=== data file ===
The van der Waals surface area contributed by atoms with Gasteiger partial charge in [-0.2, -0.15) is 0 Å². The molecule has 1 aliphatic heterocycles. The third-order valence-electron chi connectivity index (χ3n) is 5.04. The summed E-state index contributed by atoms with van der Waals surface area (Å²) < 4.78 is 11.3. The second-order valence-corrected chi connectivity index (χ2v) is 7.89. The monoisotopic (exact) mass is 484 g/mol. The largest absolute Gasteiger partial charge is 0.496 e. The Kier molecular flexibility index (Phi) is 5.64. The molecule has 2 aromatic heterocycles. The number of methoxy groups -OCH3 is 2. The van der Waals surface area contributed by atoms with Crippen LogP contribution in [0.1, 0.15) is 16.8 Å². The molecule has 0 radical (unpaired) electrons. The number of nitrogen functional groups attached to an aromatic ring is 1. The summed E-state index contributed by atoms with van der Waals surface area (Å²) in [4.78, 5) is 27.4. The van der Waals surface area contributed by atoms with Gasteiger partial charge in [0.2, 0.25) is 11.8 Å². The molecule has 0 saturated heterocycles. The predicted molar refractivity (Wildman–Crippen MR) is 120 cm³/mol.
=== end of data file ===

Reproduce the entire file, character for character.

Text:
The van der Waals surface area contributed by atoms with Gasteiger partial charge in [-0.2, -0.15) is 0 Å². The molecule has 1 aliphatic heterocycles. The third-order valence-electron chi connectivity index (χ3n) is 5.04. The summed E-state index contributed by atoms with van der Waals surface area (Å²) < 4.78 is 11.3. The second-order valence-corrected chi connectivity index (χ2v) is 7.89. The monoisotopic (exact) mass is 484 g/mol. The largest absolute Gasteiger partial charge is 0.496 e. The Kier molecular flexibility index (Phi) is 5.64. The molecule has 2 aromatic heterocycles. The number of methoxy groups -OCH3 is 2. The van der Waals surface area contributed by atoms with Crippen LogP contribution in [0.1, 0.15) is 16.8 Å². The molecule has 0 radical (unpaired) electrons. The number of nitrogen functional groups attached to an aromatic ring is 1. The summed E-state index contributed by atoms with van der Waals surface area (Å²) in [4.78, 5) is 27.4. The van der Waals surface area contributed by atoms with Gasteiger partial charge in [0.2, 0.25) is 11.8 Å². The molecule has 0 saturated heterocycles. The predicted molar refractivity (Wildman–Crippen MR) is 120 cm³/mol.